וַיֹּ֤אמֶר יְהוָה֙ אֶל־מֹשֶׁ֔ה בֹּ֖א אֶל־פַּרְעֹ֑ה כִּֽי־אֲנִ֞י הִכְבַּ֤דְתִּי אֶת־לִבּוֹ֙ וְאֶת־לֵ֣ב עֲבָדָ֔יו לְמַ֗עַן שִׁתִ֛י אֹתֹתַ֥י אֵ֖לֶּה בְּקִרְבּֽוֹ
Then the Eternal said to Moses, “Go to Pharaoh. For I have hardened his heart and the hearts of his courtiers, in order that I may display these My signs among them…
Sometimes we find ourselves stuck in a dispute with a difficult person. You feel unheard and powerless to change the situation. Nothing seems to temper the intransigence of the other person. The frustration can feel overwhelming. In this week’s Torah portion, Bo, Moses must have felt exactly that frustration. Again and again he approaches Pharaoh to release the Israelite slaves and repeatedly Pharaoh refuses. Parashat Bo describes the last three of the ten plagues but Pharaoh, the target of the plagues, is unmoved. The very model of that kind of difficult person, Pharaoh’s heart remains hardened and he continues to believe that he is in control. Little does he appreciate that it is God who is manipulating the entire situation. Finally, only after the death of Egypt’s first born – does Pharaoh relent. Moses must have issued such a sigh of relief.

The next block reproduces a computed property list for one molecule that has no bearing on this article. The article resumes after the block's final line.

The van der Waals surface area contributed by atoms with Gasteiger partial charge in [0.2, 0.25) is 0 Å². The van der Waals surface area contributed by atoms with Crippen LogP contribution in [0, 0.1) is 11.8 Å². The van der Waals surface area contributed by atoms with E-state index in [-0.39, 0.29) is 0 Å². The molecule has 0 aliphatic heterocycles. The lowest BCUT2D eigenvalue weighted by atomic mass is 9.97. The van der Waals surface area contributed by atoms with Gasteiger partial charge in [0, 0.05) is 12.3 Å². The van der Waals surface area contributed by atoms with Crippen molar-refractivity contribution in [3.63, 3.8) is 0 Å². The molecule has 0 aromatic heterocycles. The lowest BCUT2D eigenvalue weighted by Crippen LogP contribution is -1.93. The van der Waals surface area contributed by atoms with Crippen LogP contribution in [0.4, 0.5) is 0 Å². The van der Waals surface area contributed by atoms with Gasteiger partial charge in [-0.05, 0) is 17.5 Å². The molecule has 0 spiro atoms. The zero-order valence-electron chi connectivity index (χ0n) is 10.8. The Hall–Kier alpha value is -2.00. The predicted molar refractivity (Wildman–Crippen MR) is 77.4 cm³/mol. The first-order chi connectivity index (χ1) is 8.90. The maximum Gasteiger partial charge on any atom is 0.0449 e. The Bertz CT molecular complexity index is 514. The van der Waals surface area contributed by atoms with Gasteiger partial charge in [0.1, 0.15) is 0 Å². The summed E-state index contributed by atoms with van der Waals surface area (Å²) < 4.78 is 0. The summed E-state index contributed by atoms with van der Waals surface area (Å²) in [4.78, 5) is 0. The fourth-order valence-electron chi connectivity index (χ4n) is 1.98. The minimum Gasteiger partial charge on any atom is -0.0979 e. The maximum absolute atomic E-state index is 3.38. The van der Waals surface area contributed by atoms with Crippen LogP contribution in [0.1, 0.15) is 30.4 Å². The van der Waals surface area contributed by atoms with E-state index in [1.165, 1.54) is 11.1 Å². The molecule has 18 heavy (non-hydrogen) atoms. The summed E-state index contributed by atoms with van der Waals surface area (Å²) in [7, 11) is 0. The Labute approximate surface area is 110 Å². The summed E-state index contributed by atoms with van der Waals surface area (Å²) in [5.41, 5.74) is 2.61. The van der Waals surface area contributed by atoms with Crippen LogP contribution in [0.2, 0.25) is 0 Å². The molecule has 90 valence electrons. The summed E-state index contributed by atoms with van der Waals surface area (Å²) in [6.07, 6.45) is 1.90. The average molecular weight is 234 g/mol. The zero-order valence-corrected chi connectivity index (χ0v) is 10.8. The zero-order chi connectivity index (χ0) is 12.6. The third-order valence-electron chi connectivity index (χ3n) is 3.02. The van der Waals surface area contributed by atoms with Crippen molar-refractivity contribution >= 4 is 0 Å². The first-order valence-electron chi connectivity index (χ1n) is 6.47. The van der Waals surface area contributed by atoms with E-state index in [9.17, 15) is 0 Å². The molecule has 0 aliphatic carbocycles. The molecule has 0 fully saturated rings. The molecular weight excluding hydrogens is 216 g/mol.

Similarly, in our own lives, resolution to a difficult situation, especially involving a difficult person, can be slow and painstaking. Our own emotional resources may be insufficient to persevere. At that point, we need to turn to someone – a family member, a friend, or a professional - to support us and advocate on our behalf. It is a sign of strength to know when to ask for help.
And, like Moses, in the midst of difficulties, we can also draw on God’s support. We know that Moses felt insecure going into his encounter with Pharaoh, but we see him becoming progressively bolder with each plague. With the strength of God at his back, Moses was able to temper his frustration and accomplish what, at first, seemed impossible. We such divine support, we too can overcome such adversity.
Rabbi Jordan Cohen